Sri Lanka: Not home yet, but one step closer
TRINCOMALEE, Sri Lanka, August 18 (UNHCR) - Forty-year-old Vijeya Kumar is giving the final touches to a newly erected shelter for his family in a village near this eastern town, using his professional carpentry skills and materials provided by the UN refugee agency.
One among thousands of Sri Lanka's internally displaced people, Kumar grabbed his family and fled to the neighbouring town of Batticaloa three years ago when Sri Lanka's 26-year civil war reached his village.
Now that the conflict is over, Kumar shares a dream in common with most of Sri Lanka's displaced: to be able to return home in safety. Luckier than many, Kumar is already one step closer to his dream.
He has recently relocated to a village just few miles away from his home in Sampoor. "I have to wait for few more months before I can return to my village, as it lies under an area declared a high security zone," says Kumar, father of a 17-year old son and an 11-year-old daughter.
More than 500,000 people were displaced during the long conflict, with around 280,000 fleeing just in the last few months of fighting in the north that ended the war in May.
The UN refugee agency, together with its partners, is supporting humanitarian initiatives to provide relief and assistance to displaced people in Sri Lanka during their displacement as well as when they are able to return home.
"UNHCR has been assisting people in Sri Lanka who have suffered from repetitive phases of displacement since 1987," said Elizabeth Tan, officer in charge of UNHCR operations in Colombo. "Their needs for shelter and relief supplies are looked after. People who are able to return are also supported with shelter kits and other relief items to make the transition process and resettling easier."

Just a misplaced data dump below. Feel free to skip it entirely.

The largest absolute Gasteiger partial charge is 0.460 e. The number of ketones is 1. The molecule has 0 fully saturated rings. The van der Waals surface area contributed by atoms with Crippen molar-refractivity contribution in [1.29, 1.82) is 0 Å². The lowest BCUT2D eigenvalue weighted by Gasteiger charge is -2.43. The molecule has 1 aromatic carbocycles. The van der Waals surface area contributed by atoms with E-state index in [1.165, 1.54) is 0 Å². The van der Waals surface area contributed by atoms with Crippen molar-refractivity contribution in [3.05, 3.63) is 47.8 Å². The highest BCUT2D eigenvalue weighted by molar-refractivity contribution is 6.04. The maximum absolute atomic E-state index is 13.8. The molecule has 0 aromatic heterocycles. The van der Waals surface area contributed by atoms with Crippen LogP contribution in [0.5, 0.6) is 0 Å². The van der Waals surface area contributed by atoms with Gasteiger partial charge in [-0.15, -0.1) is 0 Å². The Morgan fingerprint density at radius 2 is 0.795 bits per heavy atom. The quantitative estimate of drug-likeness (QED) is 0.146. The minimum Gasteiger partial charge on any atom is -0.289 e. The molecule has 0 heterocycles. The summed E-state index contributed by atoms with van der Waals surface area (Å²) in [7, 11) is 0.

She added that "the best possible solution for a displaced person is to be able to return to his or her place of origin and home when conditions permit." During last two years, some 220,000 were able to return homes in eastern parts of Sri Lanka with UNHCR's help.
In the interim location where Kumar is working on his transitional shelter, 72 returnee families received material on land arranged by the community to support the returnees until their own lands are accessible. The others are carpenters, daily wage workers and farmers who were keen to return to their paddy fields.
"My son and I worked on this house and here it is ready to be occupied," says Kumar proudly, barely looking up from hammering nails into a wooden plank.
"Initially I was not sure about relocating to this place," he admits, "but now it feels good to be closer to your ancestral land. I know the community around this place and they know us. It feels good to be close your village, crop fields and be among your own community."
A returnee farmer, Thangarasa Rasakulasingham, 46, concedes that "moving from one location to another is difficult," but says "here we are almost home. We can access our paddy fields which are close to our present location. At Batticaloa we used to work for other people. Here at least it would be our land and our crop to cultivate and to harvest."
Kumar, for one, hopes his days on the run are over. "Once I am home," he says, "I will pray that there are no further displacements in my life or in the life of my fellow country men."
By Babar Baloch